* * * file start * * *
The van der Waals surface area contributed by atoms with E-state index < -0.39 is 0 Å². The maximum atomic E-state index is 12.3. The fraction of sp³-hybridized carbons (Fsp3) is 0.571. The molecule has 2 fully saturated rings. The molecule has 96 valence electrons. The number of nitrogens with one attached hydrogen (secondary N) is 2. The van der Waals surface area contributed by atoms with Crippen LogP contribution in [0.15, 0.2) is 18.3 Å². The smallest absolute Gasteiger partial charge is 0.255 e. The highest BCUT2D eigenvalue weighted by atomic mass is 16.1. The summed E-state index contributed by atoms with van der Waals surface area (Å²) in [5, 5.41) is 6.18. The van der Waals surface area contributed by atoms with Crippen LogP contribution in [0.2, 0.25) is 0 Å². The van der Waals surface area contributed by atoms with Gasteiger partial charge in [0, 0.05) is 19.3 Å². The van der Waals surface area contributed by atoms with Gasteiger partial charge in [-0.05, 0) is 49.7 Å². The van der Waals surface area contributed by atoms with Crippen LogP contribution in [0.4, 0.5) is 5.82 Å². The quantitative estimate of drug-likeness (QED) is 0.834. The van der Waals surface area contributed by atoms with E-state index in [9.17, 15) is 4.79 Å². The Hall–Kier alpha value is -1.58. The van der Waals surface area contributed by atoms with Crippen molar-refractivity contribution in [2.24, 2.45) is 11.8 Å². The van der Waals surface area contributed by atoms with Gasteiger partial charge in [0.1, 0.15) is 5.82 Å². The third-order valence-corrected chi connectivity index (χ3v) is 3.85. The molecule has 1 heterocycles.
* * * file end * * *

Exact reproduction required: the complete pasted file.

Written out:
The van der Waals surface area contributed by atoms with E-state index < -0.39 is 0 Å². The maximum atomic E-state index is 12.3. The fraction of sp³-hybridized carbons (Fsp3) is 0.571. The molecule has 2 fully saturated rings. The molecule has 96 valence electrons. The number of nitrogens with one attached hydrogen (secondary N) is 2. The van der Waals surface area contributed by atoms with Crippen LogP contribution in [0.15, 0.2) is 18.3 Å². The smallest absolute Gasteiger partial charge is 0.255 e. The highest BCUT2D eigenvalue weighted by atomic mass is 16.1. The summed E-state index contributed by atoms with van der Waals surface area (Å²) in [5, 5.41) is 6.18. The van der Waals surface area contributed by atoms with Crippen LogP contribution in [0.2, 0.25) is 0 Å². The van der Waals surface area contributed by atoms with Gasteiger partial charge in [0, 0.05) is 19.3 Å². The van der Waals surface area contributed by atoms with Gasteiger partial charge in [-0.05, 0) is 49.7 Å². The van der Waals surface area contributed by atoms with Crippen LogP contribution in [0.4, 0.5) is 5.82 Å². The quantitative estimate of drug-likeness (QED) is 0.834. The van der Waals surface area contributed by atoms with E-state index in [9.17, 15) is 4.79 Å². The Hall–Kier alpha value is -1.58. The van der Waals surface area contributed by atoms with Crippen molar-refractivity contribution in [2.24, 2.45) is 11.8 Å². The van der Waals surface area contributed by atoms with Gasteiger partial charge in [0.1, 0.15) is 5.82 Å². The third-order valence-corrected chi connectivity index (χ3v) is 3.85. The molecule has 1 heterocycles.